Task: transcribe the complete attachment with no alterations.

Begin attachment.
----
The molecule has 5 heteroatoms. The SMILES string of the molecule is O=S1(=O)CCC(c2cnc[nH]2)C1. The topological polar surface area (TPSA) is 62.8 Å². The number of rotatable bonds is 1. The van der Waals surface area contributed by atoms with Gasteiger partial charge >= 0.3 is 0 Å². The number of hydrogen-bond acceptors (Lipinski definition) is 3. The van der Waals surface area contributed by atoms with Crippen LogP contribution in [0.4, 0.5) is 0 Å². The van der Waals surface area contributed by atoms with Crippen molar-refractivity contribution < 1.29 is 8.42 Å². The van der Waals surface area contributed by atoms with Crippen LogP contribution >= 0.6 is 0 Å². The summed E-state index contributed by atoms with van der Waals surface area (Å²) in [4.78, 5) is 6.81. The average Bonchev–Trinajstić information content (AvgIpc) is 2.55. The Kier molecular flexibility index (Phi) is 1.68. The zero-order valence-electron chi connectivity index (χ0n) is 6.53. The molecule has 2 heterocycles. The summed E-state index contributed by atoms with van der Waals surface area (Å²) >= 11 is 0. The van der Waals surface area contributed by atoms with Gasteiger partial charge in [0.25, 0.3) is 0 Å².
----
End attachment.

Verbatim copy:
The molecule has 5 heteroatoms. The SMILES string of the molecule is O=S1(=O)CCC(c2cnc[nH]2)C1. The topological polar surface area (TPSA) is 62.8 Å². The number of rotatable bonds is 1. The van der Waals surface area contributed by atoms with Gasteiger partial charge >= 0.3 is 0 Å². The number of hydrogen-bond acceptors (Lipinski definition) is 3. The van der Waals surface area contributed by atoms with Crippen LogP contribution in [0.4, 0.5) is 0 Å². The van der Waals surface area contributed by atoms with Crippen molar-refractivity contribution < 1.29 is 8.42 Å². The van der Waals surface area contributed by atoms with Crippen LogP contribution >= 0.6 is 0 Å². The summed E-state index contributed by atoms with van der Waals surface area (Å²) in [4.78, 5) is 6.81. The average Bonchev–Trinajstić information content (AvgIpc) is 2.55. The Kier molecular flexibility index (Phi) is 1.68. The zero-order valence-electron chi connectivity index (χ0n) is 6.53. The molecule has 2 heterocycles. The summed E-state index contributed by atoms with van der Waals surface area (Å²) >= 11 is 0. The van der Waals surface area contributed by atoms with Gasteiger partial charge in [0.25, 0.3) is 0 Å².